Notice that the jetty continuations feature is only used "If the processing is indeed async". This is why AsyncProcessor.process() implementations MUST accurately report if request is completed synchronously or not.
The jhc component's producer allows you to make HTTP requests and implement the AsyncProcessor interface. A route that uses both the jetty asynchronous consumer and the jhc asynchronous producer will be a fully asynchronous route and has some nice attributes that can be seen if we take a look at a sequence diagram of the processing route. For the route:
The sequence diagram would look something like this:
The diagram simplifies things by making it looks like processors implement the AsyncCallback interface when in reality the AsyncCallback interfaces are inline inner classes, but it illustrates the processing flow and shows how 2 separate threads are used to complete the processing of the original http request. The first thread is synchronous up until processing hits the jhc producer which issues the http request. It then reports that the exchange processing will complete async since it will use a NIO to complete getting the response back. Once the jhc component has received a full response it uses AsyncCallback.done() method to notify the caller. These callback notifications continue up until it reaches the original jetty consumer which then un-parks the http request and completes it by providing the response.
It is totally possible and reasonable to mix the use of synchronous and asynchronous processors/components. The pipeline processor is the backbone of a Camel processing route. It glues all the processing steps together. It is implemented as an AsyncProcessor and supports interleaving synchronous and asynchronous processors as the processing steps in the pipeline.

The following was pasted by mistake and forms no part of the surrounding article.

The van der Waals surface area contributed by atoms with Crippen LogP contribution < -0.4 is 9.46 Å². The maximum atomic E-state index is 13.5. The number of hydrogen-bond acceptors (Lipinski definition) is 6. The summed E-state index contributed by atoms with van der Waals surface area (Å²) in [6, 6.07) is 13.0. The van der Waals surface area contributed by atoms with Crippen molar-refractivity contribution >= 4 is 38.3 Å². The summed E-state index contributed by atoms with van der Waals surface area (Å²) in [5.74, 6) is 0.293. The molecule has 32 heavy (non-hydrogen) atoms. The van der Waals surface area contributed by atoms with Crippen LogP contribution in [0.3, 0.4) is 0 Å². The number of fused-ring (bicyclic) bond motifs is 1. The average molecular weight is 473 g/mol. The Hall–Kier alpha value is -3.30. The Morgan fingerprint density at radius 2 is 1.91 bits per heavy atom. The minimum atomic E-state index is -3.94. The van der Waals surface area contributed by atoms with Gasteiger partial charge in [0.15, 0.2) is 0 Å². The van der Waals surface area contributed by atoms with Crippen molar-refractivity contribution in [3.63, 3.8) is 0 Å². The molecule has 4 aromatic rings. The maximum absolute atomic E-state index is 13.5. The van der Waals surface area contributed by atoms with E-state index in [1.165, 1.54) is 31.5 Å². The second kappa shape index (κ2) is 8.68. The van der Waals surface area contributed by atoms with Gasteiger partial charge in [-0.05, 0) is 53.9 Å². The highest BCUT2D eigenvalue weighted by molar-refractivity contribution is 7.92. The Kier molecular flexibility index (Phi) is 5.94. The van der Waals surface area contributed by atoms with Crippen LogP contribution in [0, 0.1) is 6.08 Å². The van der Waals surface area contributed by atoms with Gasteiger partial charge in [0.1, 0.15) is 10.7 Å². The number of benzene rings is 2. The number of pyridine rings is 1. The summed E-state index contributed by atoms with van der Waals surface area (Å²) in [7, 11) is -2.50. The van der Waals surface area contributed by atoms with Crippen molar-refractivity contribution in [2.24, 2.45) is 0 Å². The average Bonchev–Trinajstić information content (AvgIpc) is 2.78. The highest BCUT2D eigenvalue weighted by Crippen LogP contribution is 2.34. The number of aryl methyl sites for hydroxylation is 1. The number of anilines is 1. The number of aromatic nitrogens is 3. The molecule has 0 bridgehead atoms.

Lets say we have 2 custom processors, MyValidator and MyTransformation, both of which are synchronous processors. Lets say we want to load file from the data/in directory validate them with the MyValidator() processor, Transform them into JPA java objects using MyTransformation and then insert them into the database using the JPA component. Lets say that the transformation process takes quite a bit of time and we want to allocate 20 threads to do parallel transformations of the input files. The solution is to make use of the thread processor. The thread is AsyncProcessor that forces subsequent processing in asynchronous thread from a thread pool.
The route might look like:
The sequence diagram would look something like this:
You would actually have multiple threads executing the 2nd part of the thread sequence.
Generally speaking you get better throughput processing when you process things synchronously. This is due to the fact that starting up an asynchronous thread and doing a context switch to it adds a little bit of of overhead. So it is generally encouraged that AsyncProcessors do as much work as they can synchronously. When they get to a step that would block for a long time, at that point they should return from the process call and let the caller know that it will be completing the call asynchronously.